Ireland’s bogs are among its most characteristic features. The island contains more bog, relatively speaking, than any other European country except Finland, and with many of Europe’s bogs already gone, Ireland’s now have an increased importance. Below you will find details of some of the most significant Irish bogs.
County Longford’s abundant bogs make it an ideal location for investigating this particular type for landscape. Wetlands are places of great beauty, and highly valued tourist attractions for visitors to Ireland.
Many wetland plant species that are rated “vulnerable” in Europe are still quite common in Ireland, with bog orchids, varieties of heather, and sphagnum moss remaining relatively widespread in Longford. The Ballykenny/Fishertown raised bog, an area of 94 hectares, is a protected peatland site under the auspices of the Wildlife Service.
Bog of Allen Nature Centre
Lullymore, Bog of Allen, Rathangan, Kildare
The Bog of Allen Nature Centre is a fascinating source of information about the wet and wild boglands of Ireland. An international centre for peatland education, conservation and research, it provides information on the history of peat and the unique flora and fauna associated with bogs. Programmes on offer for groups include guided walks across the Bog of Allen, workshops on peat-free gardening and composting and visits to the Habitats and Gardens at the Nature Centre.
Millstreet Country Park
Millstreet Country Park includes more than 500 acres, of lakes, wetlands, walks, a picnic area, moorlands, an arboretum, meadows, ornamental gardens, and archaeological sites.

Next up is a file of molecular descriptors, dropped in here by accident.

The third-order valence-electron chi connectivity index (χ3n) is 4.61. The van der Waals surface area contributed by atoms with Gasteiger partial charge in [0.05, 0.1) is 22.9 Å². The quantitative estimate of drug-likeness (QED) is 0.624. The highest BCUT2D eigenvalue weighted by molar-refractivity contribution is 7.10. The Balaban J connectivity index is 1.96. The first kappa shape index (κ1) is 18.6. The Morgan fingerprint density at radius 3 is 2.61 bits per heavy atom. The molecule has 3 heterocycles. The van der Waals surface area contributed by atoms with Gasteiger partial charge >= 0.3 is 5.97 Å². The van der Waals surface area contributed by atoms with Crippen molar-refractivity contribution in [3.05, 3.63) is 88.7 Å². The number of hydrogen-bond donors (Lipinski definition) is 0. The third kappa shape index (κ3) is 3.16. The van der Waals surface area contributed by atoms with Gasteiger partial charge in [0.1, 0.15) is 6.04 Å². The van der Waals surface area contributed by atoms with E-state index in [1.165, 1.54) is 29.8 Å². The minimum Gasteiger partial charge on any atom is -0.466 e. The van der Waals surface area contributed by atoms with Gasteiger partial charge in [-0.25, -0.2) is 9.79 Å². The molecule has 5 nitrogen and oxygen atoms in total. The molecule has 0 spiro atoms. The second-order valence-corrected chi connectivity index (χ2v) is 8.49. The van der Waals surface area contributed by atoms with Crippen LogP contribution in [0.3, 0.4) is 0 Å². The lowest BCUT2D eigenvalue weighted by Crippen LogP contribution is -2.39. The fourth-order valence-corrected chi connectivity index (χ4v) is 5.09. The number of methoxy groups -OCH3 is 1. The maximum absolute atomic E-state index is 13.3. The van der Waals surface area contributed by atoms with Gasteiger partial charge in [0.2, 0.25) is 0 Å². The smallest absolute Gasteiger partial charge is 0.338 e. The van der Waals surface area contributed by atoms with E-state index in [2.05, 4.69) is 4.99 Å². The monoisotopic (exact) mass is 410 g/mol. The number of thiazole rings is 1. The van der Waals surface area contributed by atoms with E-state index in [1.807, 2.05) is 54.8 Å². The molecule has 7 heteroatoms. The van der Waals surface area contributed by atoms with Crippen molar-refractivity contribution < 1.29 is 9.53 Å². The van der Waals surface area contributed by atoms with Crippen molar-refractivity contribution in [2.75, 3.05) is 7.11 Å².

An audio visual presentation takes visitors through the evolution of the landscape from the pre-Ice age, Jurassic Cretaceous era, 250 million years ago, to the present day. Interactive Touch Screens allow the armchair traveller to view the wetlands, herb-rich meadow, the upper arboretum, the native red deer population, and the nine lakes and waterfalls of the panoramic Mushera Ravine.
The bog garden at Skibbereen in Cork encapsulates the typical flora and fauna of an Irish bog. Part of the ground disappears under the reflecting surface of water, dotted with tree-covered islands.
Bridges transport the visitor from island to island, leaving the impression of walking upon water.
Concealed beneath a 5,000-year-old bog near Ballycastle in Co Mayo is a remarkable pattern of walled fields and corrals, which indicate the existence of an ancient, ordered tribe who farmed this area before the bog was formed.
The beautiful visitor centre on the site interprets this phenomenon with a series of imaginative displays and an audio visual presentation. The centre also illustrates the geology of the area, wild flora, and the history of the bog development.
Guided tours are available on request, with access for people with disabilities to the ground floor of the centre and to the tearooms. Special parking may be arranged by prior arrangment.
The Blanket Bog
Erris, Belmullet, Mayo
The Blanket Bog: This living, breathing, unspoilt bogland is the largest in Europe and teeming with wildlife and flora. The serenity here is disturbed only by the sound of the Corncrake. Many species of wildfowl stop here on their migratory route from the Arctic, Canada, and Greenland. Among the abundant flora are varieties originating in the Arctic, South West Europe, and North America.